Table 3: Mechanical properties of fabrics prepared from sulphonated jute fibre yarns blending with/without cotton, rayon, acrylic, polyester and silk waste

Table 4: Dying properties of fabrics from sulphonated jute fibre after blending with cotton, rayon, acrylic, polyester and silk waste
a = Rhodamine-B red dye and b = Procion-M red dye

The Table 3 shows that the drape coefficient of the blended fabrics were found in the range of 38 to 42, which were 3 to 7 point higher than that of cotton cloth and 16 to 19 points less than the comparatively coarser fabric woven from 50 tex yarns of sulphonated jute fibre without blending with any other fibre. This indicated that the blending of the sulphonated jute fibre with cotton or any other flexible textile fibres improved the draping properties of the cloth made thereform and that these fabrics in actual use would have gracious look and firmness almost to the same extent of those draping properties of cotton fabrics. On the other hand, the sulphonated jute fibre on being blended with silk waste produced comparatively better fabrics as regards with their draping and other mechanical properties.

Dye absorption: It is seen from the Table 4 that the absorption of dye measured as percentage of dye uptake by the different fabric specimen under test was approximately of the same extent which was around 70%.

The selection of dyes and carriers in the recipes was so made that the different fabric samples (sulfonated jute-cotton, sulfonated. jute-rayon, sulfonated jute-acrylic, sulfonated jute-polyester and sulfonated jute-silk waste) took up almost the same amount of dyes from both the dye-bath indicating that the accessibility of the fabric samples to the dye molecules were practically the same. The dye up-takes of the sulphonated jute fabric (100%) and cotton fabric (100%) were only about 2-3 and 1-2% higher than their blends. This indicated that the sulphonated jute fibres were compatible during dyeing in association with cotton in their blend. The sulphonated jute blended fabric samples were compared with different chemical treated jute fibre samples as shown in Fig. 1 in respect of their dye absorption. The results shown in the Fig. 1 indicated that the dye up-take varied for different jute samples texturised in their fibrillar structure in different way due to the different chemical agents. The dye absorption increases from 68 to 88% as jute fibre was sulphonated, which was decreased by about 15-18% on having the sulphonated fibre spun to yarns with/without blended with other textile fibres, natural or synthetics. This was due to the decrease of the exposed area of the fibre on spinning to yarns.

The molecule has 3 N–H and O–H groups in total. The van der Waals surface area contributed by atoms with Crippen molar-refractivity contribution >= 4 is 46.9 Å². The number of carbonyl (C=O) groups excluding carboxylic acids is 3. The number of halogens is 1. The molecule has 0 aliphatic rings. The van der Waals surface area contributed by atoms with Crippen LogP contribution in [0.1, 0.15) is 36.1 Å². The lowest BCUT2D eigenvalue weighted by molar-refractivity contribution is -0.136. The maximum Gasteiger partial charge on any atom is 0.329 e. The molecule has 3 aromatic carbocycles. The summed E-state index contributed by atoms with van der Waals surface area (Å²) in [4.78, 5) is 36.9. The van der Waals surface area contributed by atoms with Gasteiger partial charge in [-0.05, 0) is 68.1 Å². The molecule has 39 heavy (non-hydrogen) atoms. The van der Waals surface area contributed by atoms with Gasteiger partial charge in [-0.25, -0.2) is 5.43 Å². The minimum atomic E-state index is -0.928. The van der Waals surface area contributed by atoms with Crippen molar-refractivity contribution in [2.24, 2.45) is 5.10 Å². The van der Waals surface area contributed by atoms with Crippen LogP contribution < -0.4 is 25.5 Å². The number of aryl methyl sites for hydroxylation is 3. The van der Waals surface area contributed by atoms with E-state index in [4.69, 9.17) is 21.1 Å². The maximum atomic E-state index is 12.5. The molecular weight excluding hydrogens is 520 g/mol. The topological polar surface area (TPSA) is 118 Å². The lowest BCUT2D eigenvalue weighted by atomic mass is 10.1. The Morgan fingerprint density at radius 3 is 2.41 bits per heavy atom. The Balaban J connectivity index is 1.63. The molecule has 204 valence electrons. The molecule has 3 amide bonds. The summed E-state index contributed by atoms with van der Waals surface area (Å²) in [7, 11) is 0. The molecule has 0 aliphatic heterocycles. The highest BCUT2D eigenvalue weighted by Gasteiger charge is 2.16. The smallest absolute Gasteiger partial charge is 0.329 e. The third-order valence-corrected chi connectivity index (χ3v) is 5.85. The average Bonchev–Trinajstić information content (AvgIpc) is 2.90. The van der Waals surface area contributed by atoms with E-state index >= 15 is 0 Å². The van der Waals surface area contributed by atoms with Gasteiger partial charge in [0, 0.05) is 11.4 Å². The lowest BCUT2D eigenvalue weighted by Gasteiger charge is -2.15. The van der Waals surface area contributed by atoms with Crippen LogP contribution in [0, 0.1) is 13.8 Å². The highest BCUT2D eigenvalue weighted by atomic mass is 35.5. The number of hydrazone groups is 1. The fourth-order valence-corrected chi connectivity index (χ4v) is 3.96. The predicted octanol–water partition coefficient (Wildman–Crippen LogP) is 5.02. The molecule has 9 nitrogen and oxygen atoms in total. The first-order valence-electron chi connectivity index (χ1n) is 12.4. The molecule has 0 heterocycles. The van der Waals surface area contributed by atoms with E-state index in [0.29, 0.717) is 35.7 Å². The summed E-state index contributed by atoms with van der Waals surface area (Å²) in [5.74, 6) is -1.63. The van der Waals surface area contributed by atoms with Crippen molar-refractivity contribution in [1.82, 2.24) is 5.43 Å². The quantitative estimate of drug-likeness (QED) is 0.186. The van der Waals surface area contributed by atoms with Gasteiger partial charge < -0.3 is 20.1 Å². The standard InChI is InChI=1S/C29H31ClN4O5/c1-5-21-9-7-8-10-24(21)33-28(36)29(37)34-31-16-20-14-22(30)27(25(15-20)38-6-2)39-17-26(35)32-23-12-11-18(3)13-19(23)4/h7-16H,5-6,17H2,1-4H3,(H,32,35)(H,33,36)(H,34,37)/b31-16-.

Fig. 1: Dye absorption properties of sulphonated jute fibre

Dye fastness: The depth of the dye shade produced initially on all the blended fabric samples was brilliant as those specimen fabrics absorbed almost exhaustively the dye molecules from the solutions. The brightness of the colour on the fabrics was put in contact with the environmental agencies like water, sunlight and mechanical rubbing. The colour fastness properties of the fabrics dyed with the basic dye (rhodamine-B red) and the reactive dye (procion red) under the experimental conditions were measured and the results have been shown in Table 4. The fastness ratings of the basic color (rhodamine-B red) to different agencies were in general less than those of the reactive dyes (procion-M). In the wash fastness test, there was an appreciable loss of color shade originally produced on the sulphonated jute blended fabric samples dyed with the basic dye and the gray scale ratings for fastness were experiments the depth of the dye shade using the reactive dye, procion red changed to a very limited extent corresponding to the ratings 4-5.